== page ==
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This is what a feminist looks like t-shirt
Nick Clegg and Ed Miliband wearing the t-shirtElle

This feminist t-shirt isn't actually made in a sweatshop

The Fawcett Society says that the controversial ‘This is what a feminist looks like’ tee is made ethically

The Fawcett Society has said that the charity's controversial "This is what a feminist looks like" t-shirts are made in entirely ethically, refuting claims by the Mail on Sunday that the garment was manufactured in "sweatshop conditions".  

"We are pleased to confirm that we have today seen expansive and current evidence from Whistles that the CMT factory in Mauritius they used to produce our ‘This is what a feminist looks like’ T-shirt conforms to ethical standards," said Eva Neitzert, deputy chief executive of the women's rights charity.

The t-shirts were designed by Elle magazine and sold by Whistles, with all proceeds going to the Fawcett Society. Deputy PM Nick Clegg, Labour leader Ed Miliband and deputy leader Harriet Harman have been pictured in the shirt. Actors like Joseph Gordon-Levitt, Benedict Cumberbatch and Tom Hiddleston were also photographed by Elle in the garment.

Whistles launched an urgent inquiry after the Mail on Sunday investigation revealed that migrant workers were paid 62p an hour to make the £45 t-shirts at the CMT factory in Mauritius.

According to the Fawcett Society, the high street retailer has since produced "expansive and current evidence" which "categorically refutes" the claim that the factory is a sweatshop. 

Neitzert said: "We have been particularly pleased to receive evidence that 100% of workers are paid above the government-mandated minimum wage and all workers are paid according to their skills and years of service. The standard working week is 45 hours, and workers are compensated (at a higher rate of pay) for any overtime worked."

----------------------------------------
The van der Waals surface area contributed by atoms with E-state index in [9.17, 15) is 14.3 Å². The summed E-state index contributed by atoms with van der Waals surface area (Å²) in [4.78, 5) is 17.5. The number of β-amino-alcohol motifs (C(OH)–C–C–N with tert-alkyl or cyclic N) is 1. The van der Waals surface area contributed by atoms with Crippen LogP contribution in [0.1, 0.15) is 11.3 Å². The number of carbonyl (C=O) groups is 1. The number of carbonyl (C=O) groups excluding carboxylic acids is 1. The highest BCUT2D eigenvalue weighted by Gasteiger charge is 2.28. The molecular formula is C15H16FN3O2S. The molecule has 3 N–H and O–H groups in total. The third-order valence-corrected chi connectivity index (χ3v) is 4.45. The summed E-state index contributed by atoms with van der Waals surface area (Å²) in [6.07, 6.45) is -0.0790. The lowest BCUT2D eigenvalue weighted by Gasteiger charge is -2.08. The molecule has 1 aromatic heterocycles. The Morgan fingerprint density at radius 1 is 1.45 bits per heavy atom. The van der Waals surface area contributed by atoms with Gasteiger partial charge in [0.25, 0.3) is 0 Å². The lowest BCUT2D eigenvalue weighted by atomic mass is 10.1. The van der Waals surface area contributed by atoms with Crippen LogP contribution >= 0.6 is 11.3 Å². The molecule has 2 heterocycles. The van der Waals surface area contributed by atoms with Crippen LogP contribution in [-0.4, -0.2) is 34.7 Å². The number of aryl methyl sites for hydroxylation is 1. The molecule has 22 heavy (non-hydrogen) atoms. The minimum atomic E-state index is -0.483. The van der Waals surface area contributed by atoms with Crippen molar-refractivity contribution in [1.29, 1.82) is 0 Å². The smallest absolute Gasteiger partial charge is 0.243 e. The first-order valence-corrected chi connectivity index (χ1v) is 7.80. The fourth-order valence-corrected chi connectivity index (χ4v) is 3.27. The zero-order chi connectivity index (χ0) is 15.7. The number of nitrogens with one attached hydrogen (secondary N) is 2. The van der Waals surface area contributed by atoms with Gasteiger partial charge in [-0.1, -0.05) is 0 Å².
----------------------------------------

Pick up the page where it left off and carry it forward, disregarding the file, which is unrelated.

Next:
The workers are also allowed to join a union and there is a strong union presence in the factory. The Fawcett Society also stressed that an audit in October 2014 by an independent not-for-profit organisation also did not reveal any concerns about the working conditions, welfare or health and safety of the factory employees. 

In short, this isn't a sweatshop at all. Maya Forstater, a researcher who blogs on sustainable development, says that CMT certainly doesn't look like the "fly-by-night back-alley operation" implied by the Mail.

"This looks like a well equipped, purpose built factory," she writes. "As the NGO Labour Behind the Label has said the conditions are industry standard. I’d go further and say it looks like one of the world’s better apparel factories."

She adds: "Low wages and communal dorms may be an unpalatable contrast to the t-shirt’s empowerment message, inflated pricetag, and celebrity endorsement, but the reality is that work on this unglamorous side of the fashion industry has been a way out of poverty for many millions of women and men, and a first rung towards industrial development for many countries."

Still, that doesn't quite negate the uneasy feeling you get when you consider the existence of a £45 t-shirt made for less than a pound per hour. (It's called late-stage capitalist guilt.) But if we're going to get worked up over the existence of sweatshops, the least we can do is make sure we know what one actually looks like.